Discussion starters:

    1.     Should the United States offer Pakistan an alternative to energy from Iran in order to further isolate Tehran?

    2.     What does the relationship between Iran and Pakistan mean for the US war on terror?

     

  • Clinton, Summers, Geithner Said to Be Leading Contenders for World Bank Top Job

    It is hard to overestimate the impact of World War I, the Great Depression, and World War II on global economic relations. The trade and exchange rate regimes of the 1920s, the global economic collapse of the 1930s, and the disasters of both World Wars forced world leaders to construct a new set of global institutions with missions to stabilize the global economic system.  With an eye on world markets, reconstruction, and stabilization they established the International Bank of Reconstruction and Development - now known as the World Bank.

    The World Bank needs a new president. World Bank President Robert Zoellick announced yesterday that he will be stepping down in June.

    The World Bank is an intergovernmental organization (IGO) operated by 187 countries. The United States is the bank's largest shareholder and will select its next president. Under an unwritten agreement, the U.S. has historically selected the World Bank president - while European countries select the head of the International Monetary Fund (IMF). The Obama administration has pledged to put a replacement candidate forward for Bank board approval within the next few weeks. The Bank's president has always been an American.

    The World Bank's central role in the global system was originally to provide capital for the recovery of war-destroyed societies and long-term development. Today, the World Bank plays an important (and sometimes controversial) role in the global financial system focusing its efforts primarily on giving aid to developing countries.

    In recent years, the World Bank has increased lending ($44 billion in fiscal 2010 from $13.5 billion in 2008) to support development in Asia, Africa, Latin America and the Middle East. Given the bank's focus, it is likely that developing nations will want to offer their own candidates for the bank's top spot.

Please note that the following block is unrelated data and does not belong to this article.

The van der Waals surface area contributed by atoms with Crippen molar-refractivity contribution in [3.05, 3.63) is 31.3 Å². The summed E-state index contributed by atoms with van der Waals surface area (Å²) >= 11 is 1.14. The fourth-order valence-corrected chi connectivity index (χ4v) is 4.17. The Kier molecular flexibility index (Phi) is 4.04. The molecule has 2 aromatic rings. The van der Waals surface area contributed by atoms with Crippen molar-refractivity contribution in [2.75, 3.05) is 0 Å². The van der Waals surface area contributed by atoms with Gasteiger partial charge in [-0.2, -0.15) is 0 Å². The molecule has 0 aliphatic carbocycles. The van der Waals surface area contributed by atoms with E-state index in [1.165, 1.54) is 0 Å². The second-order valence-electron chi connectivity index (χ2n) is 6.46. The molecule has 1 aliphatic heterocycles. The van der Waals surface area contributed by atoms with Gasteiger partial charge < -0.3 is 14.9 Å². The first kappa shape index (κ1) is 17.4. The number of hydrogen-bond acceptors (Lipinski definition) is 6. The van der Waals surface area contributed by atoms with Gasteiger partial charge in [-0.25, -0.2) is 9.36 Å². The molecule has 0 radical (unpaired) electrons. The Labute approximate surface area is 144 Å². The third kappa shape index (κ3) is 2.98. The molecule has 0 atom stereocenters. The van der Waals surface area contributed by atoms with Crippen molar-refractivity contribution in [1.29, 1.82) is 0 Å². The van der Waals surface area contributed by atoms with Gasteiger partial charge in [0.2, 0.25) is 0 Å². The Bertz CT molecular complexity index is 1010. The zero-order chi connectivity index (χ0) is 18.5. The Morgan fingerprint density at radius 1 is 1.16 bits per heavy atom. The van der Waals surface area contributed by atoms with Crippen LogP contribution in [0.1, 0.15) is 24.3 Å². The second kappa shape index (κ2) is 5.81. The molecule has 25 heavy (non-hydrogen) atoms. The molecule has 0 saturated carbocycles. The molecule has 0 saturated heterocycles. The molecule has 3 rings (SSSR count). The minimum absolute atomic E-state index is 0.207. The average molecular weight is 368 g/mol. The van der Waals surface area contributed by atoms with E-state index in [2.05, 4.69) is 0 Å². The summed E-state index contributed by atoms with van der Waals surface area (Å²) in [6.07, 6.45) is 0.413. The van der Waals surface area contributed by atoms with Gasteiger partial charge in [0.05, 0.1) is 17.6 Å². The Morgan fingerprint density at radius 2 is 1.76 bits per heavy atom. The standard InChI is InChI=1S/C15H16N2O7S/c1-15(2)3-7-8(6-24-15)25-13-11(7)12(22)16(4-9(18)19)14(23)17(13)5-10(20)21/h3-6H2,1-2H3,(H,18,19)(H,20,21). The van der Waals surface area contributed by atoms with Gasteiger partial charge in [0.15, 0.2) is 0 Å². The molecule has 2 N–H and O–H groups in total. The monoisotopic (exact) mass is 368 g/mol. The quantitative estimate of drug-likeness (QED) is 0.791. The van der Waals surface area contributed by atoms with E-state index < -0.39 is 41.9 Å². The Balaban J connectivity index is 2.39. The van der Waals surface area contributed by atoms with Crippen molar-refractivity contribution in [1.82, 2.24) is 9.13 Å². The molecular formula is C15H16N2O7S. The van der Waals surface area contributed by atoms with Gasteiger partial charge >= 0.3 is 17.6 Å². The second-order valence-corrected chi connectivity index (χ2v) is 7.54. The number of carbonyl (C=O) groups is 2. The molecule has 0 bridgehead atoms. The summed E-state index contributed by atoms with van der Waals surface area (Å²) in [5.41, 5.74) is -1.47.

Who will President Obama nominate to replace Robert Zoellick?

    Above: Bill Clinton is being talked about as the next president of the World Bank. Photograph: Ethan Miller/Getty

    Lael Brainard, under-secretary for international affairs at the US Treasury, is responsible for drawing up the short list of possible candidates. Washington rumors include and former White House economic adviser Larry Summers, current Treasury Secretary, Tim Geithner, and even former U.S. president Bill Clinton.  President Obama could even nominate a non-US citizen. 

    Discussion starters:

    1.     Given that this is an election year in the U.S. could we expect that the World Bank nomination might become a partisan and hot button issue?

    2.     Since the World Bank operates primarily in developing countries, and has most impact in those countries, would it be best for President Obama to select a candidate that is supported by developing countries?

  • Tibetan Nun Dies from Self-Immolation Protest

    On Saturday, February 11, 2012, an 18-year-old Tibetan nun, Tenzin Choezin, at the Mamae nunnery in Sichuan province, set herself on fire to protest Beijing's handling of the Tibetan people and territory.  Such acts of suicide are escalating and widening in Tibet, reports indicate that as many as 18 monks, nuns and ordinary Tibetans have set themselves on fire over the past year.

    Above: Tenzin Choedon, was a nun at the Mamae Nunnery in Sichuan Photo: AP

    States are often made up of multiethnic and multicultural societies.  Many states have a variety of politically active groups that seek, if not outright independence, a greater level of autonomy or a greater voice in the domestic and or foreign policies of their state.

    The people of the remote and isolated region of Tibet see themselves as an ethnic and cultural group different from the Chinese and have for centuries (off and on) enjoyed control of their own lives and territory.

    The Chinese intervention in Tibet began in the early 18th century when the Chinese emperor of the Qing dynasty sought to bring Tibet into a unified China. However, while the remote region never really came under complete Chinese administrative rule, the Qing dynasty never relinquished its nominal control over the region - giving later Chinese governments the claim that Tibet has always been part of China.